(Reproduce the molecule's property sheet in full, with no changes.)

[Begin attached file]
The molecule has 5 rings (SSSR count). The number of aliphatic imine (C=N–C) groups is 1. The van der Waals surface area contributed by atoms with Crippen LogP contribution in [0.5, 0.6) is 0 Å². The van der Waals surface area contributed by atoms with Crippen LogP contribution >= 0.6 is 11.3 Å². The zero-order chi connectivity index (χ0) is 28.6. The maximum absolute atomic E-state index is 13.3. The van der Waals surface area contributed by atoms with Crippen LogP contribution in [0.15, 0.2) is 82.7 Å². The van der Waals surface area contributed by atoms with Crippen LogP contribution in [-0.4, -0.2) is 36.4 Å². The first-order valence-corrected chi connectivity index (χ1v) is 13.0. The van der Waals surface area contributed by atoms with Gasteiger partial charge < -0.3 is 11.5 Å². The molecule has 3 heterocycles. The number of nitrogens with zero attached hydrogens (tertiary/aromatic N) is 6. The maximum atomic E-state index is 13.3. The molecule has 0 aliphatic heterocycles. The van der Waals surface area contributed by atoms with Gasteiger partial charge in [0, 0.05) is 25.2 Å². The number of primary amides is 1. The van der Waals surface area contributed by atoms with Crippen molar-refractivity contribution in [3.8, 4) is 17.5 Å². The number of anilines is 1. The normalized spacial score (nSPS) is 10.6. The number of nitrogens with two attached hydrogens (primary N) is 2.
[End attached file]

The molecule has 5 rings (SSSR count). The number of aliphatic imine (C=N–C) groups is 1. The van der Waals surface area contributed by atoms with Crippen LogP contribution in [0.5, 0.6) is 0 Å². The van der Waals surface area contributed by atoms with Crippen LogP contribution >= 0.6 is 11.3 Å². The zero-order chi connectivity index (χ0) is 28.6. The maximum absolute atomic E-state index is 13.3. The van der Waals surface area contributed by atoms with Crippen LogP contribution in [0.15, 0.2) is 82.7 Å². The van der Waals surface area contributed by atoms with Crippen LogP contribution in [-0.4, -0.2) is 36.4 Å². The first-order valence-corrected chi connectivity index (χ1v) is 13.0. The van der Waals surface area contributed by atoms with Gasteiger partial charge < -0.3 is 11.5 Å². The molecule has 3 heterocycles. The number of nitrogens with zero attached hydrogens (tertiary/aromatic N) is 6. The maximum atomic E-state index is 13.3. The molecule has 0 aliphatic heterocycles. The van der Waals surface area contributed by atoms with Gasteiger partial charge in [0, 0.05) is 25.2 Å². The number of primary amides is 1. The van der Waals surface area contributed by atoms with Crippen molar-refractivity contribution in [3.8, 4) is 17.5 Å². The number of anilines is 1. The normalized spacial score (nSPS) is 10.6. The number of nitrogens with two attached hydrogens (primary N) is 2.